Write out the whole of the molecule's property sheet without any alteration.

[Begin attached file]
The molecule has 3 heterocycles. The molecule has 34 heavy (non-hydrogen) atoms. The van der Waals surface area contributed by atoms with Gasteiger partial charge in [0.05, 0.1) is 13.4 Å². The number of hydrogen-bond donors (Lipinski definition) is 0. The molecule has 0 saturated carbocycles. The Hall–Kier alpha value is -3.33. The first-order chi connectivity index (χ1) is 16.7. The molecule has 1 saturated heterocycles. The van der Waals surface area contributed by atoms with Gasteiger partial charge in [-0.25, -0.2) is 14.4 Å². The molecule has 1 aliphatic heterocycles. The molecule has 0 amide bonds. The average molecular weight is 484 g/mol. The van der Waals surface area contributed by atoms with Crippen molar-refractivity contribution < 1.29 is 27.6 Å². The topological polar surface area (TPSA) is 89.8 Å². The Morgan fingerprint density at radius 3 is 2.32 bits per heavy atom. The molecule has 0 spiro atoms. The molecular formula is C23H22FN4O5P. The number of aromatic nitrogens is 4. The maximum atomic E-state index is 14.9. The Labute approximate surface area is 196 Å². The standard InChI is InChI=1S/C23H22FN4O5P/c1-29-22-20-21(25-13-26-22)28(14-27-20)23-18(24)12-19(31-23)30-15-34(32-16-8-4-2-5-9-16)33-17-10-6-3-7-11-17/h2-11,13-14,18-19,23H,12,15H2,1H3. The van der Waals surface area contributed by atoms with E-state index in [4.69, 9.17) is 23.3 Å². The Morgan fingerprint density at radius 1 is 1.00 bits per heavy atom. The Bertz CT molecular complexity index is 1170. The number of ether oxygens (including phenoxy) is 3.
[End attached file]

The molecule has 3 heterocycles. The molecule has 34 heavy (non-hydrogen) atoms. The van der Waals surface area contributed by atoms with Gasteiger partial charge in [0.05, 0.1) is 13.4 Å². The number of hydrogen-bond donors (Lipinski definition) is 0. The molecule has 0 saturated carbocycles. The Hall–Kier alpha value is -3.33. The first-order chi connectivity index (χ1) is 16.7. The molecule has 1 saturated heterocycles. The van der Waals surface area contributed by atoms with Gasteiger partial charge in [-0.25, -0.2) is 14.4 Å². The molecule has 1 aliphatic heterocycles. The molecule has 0 amide bonds. The average molecular weight is 484 g/mol. The van der Waals surface area contributed by atoms with Crippen molar-refractivity contribution < 1.29 is 27.6 Å². The topological polar surface area (TPSA) is 89.8 Å². The Morgan fingerprint density at radius 3 is 2.32 bits per heavy atom. The molecule has 0 spiro atoms. The molecular formula is C23H22FN4O5P. The number of aromatic nitrogens is 4. The maximum atomic E-state index is 14.9. The Labute approximate surface area is 196 Å². The standard InChI is InChI=1S/C23H22FN4O5P/c1-29-22-20-21(25-13-26-22)28(14-27-20)23-18(24)12-19(31-23)30-15-34(32-16-8-4-2-5-9-16)33-17-10-6-3-7-11-17/h2-11,13-14,18-19,23H,12,15H2,1H3. The van der Waals surface area contributed by atoms with E-state index in [4.69, 9.17) is 23.3 Å². The Morgan fingerprint density at radius 1 is 1.00 bits per heavy atom. The Bertz CT molecular complexity index is 1170. The number of ether oxygens (including phenoxy) is 3.